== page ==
Therefore, F1 needs profit to fund its teams. It cannot generate profit without the revenue from TV broadcasters and sponsors, but this will decline if there are fewer fans interested in the sport, and the only way to prevent fans from becoming apathetic towards Formula 1 is to make it exciting.

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Title Battles Add Jeopardy to Boring Races

Not every race can be a close and fierce battle among contenders for the lead. Some tracks simply suit certain drivers or cars better than others, meaning there are many times one could dominate while the others have to settle for battling for “best of the rest”.

But even these processional races can be entertaining if fans understand their importance in the wider championship battle.

The recent addition of the extra point for fastest lap has helped with this as it allows drivers to extend or reduce a championship lead, even if they can’t overtake the leader.

Season-Ending Title Deciders Are Nail Biting

Anyone who has been watching Formula 1 for long enough remembers the 2008 Brazilian Grand Prix in São Paulo. For much of the season, local driver Felipe Massa had been battling Brit Lewis Hamilton and the latter had a championship lead heading into the final race.

To become World Champion, Massa needed to win and for Hamilton to finish sixth or lower. The Brazilian crossed the line first and, at the time, Hamilton was in sixth place. His father, brother, and mechanics, along with the entire crowd, erupted into euphoric celebrations.

But the party didn’t last very long. In the final corner of the final lap, Hamilton overtook Timo Glock’s Toyota to move into the title-deciding fifth place.

This was the third year in a row when the championship had gone to the wire, and everyone remembers how exciting all three races were. In the years since, most titles have been settled several races before the end of the year.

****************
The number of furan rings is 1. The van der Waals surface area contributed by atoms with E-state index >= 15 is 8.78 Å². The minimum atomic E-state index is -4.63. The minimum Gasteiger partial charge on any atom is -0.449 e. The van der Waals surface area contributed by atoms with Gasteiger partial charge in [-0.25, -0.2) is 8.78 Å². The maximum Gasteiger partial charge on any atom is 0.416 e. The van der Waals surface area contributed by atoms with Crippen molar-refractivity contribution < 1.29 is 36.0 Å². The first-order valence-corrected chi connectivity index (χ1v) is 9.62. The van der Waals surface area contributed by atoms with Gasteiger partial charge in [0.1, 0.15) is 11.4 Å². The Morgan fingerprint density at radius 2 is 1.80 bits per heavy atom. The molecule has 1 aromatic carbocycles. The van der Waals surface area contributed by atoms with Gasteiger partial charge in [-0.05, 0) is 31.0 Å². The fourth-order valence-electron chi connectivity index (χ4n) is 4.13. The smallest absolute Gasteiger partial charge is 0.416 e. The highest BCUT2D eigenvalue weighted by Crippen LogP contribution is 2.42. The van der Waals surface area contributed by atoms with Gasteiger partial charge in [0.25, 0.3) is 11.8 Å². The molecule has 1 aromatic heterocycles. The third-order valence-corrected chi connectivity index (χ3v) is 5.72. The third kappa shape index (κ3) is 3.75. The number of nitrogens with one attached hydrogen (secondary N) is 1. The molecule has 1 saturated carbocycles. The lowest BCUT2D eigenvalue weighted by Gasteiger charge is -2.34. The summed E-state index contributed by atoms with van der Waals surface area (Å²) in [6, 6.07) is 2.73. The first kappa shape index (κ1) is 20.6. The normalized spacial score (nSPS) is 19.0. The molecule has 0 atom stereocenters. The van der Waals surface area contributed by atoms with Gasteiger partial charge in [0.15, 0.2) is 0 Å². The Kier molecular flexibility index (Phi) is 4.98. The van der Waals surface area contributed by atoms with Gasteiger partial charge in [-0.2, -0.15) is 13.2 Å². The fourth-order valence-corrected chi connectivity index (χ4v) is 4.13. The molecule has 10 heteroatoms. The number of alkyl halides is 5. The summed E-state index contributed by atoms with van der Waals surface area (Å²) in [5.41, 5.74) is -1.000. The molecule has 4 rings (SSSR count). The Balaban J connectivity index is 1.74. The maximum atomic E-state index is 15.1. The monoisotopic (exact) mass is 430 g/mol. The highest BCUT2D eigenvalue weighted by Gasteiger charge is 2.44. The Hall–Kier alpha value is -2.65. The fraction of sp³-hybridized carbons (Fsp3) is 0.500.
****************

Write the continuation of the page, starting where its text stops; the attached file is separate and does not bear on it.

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Without these nail-biting finales, the final few races of the season become inconsequential for fans, causing TV viewing figures to drop off and ticket sales to decline.

Therefore, having a championship where the winner is decided at the end has a commercial benefit.

Wall Street Agrees

The dependent relationship between Formula 1’s fans, sponsors, TV rights holders, owners, and teams is clear to understand. However, we can see further evidence of how exciting title battles can be good for business by looking at the sport’s share price over the last few months.

Traded on the US NASDAQ as FWONA and FWONK, the sport has seen its share price rise from $39 in March 2021 to almost $60 at the end of November. In fact, from the start of the year, Formula One Group has seen its market capitalisation jump by more than 56%.

Almost all of this growth has come since August – around the same time that it was clear there was going to be a close battle between Hamilton and Verstappen for the rest of the season.

With the increase in intensity through October and November, this growth has just continued. In November alone, the company saw its share price rise by 12.05%.